I voted for Yesh Atid in each of the last two Israeli elections. I did so because the party positioned itself as a centrist party.
Unfortunately, after dropping to 11 seats, Yair Lapid came to the conclusion that if he wanted to realize his dream of being Prime Minister of Israel, he was going to have to "re-brand" himself and his party.
For the past year, Lapid has gone to great efforts to show that he can be just as "tough" as the Likud. The most blatant example of this – and for me the straw that broke the camel's back – was his call last week for the Knesset to pass a bill that Yesh Atid is co-sponsoring, which "will allow the Israeli government to expel the families of terrorists".
The idea of punishing someone for a crime committed by their relatives is blatantly immoral. It is quite shocking to me that a party that still calls itself centrist can support the idea of punishing someone for a crime that they did not commit or facilitate in any way.
There may be differences of opinion regarding the effectiveness of "expelling" a terrorist's relatives – but that is irrelevant. "The ends justify the means" is an approach characteristic of right-wing groups (and often far-left groups as well). If you're going to accept violations of basic rights because "it works", you cannot really consider yourself centrist in any way, nor can you really claim to believe in democracy.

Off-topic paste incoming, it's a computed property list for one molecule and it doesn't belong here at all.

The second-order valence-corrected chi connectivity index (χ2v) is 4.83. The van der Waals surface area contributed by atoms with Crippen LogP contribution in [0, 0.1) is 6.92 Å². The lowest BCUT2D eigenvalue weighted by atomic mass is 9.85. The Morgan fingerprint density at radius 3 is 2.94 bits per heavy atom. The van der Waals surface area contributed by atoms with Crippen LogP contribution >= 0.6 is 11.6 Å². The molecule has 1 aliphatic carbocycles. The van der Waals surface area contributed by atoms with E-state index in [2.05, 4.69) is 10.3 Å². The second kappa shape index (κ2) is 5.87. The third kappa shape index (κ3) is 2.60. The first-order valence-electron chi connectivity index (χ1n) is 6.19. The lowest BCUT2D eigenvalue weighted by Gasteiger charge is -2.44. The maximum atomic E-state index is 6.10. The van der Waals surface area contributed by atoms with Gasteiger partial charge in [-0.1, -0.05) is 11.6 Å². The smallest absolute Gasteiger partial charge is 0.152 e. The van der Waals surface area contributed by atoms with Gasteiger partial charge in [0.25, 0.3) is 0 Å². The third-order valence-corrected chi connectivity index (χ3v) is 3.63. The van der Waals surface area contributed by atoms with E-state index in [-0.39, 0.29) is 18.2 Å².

I realize that when it comes to Arabs on the other side of "the green line", many Israelis think that the concept of civil rights is irrelevant since they are not citizens of Israel. But there can be no greater admission than this that over the past 49 years, Israel has become a pseudo-democracy (or some form of Athenian democracy).
Israelis and supporters of Israel can continue patting themselves on the back on Facebook, comparing Israel's civil rights record to that of countries like Syria and Saudi Arabia. But the very fact that we are comparing ourselves to such regimes is an embarrassment.
It is legitimate for Yair Lapid to want to be Prime Minister. It is legitimate for Yesh Atid to decide it wants to be Likud II, offering an alternative to the Likud for mainstream right-wing voters. In fact, given the stranglehold that Netanyahu has over the Likud, it might be a good thing for Lapid to provide such an alternative.
But it is high time that Lapid and Yesh Atid stopped pretending that they are a centrist party. They may have been when they started, but that is not where they are today.
It's time for Lapid to end the charade. And it's time for Yesh Atid voters to decide if they want to keep supporting a different flavor of the Likud, or if the time has come to look for a party that has a different vision for the future of Israel.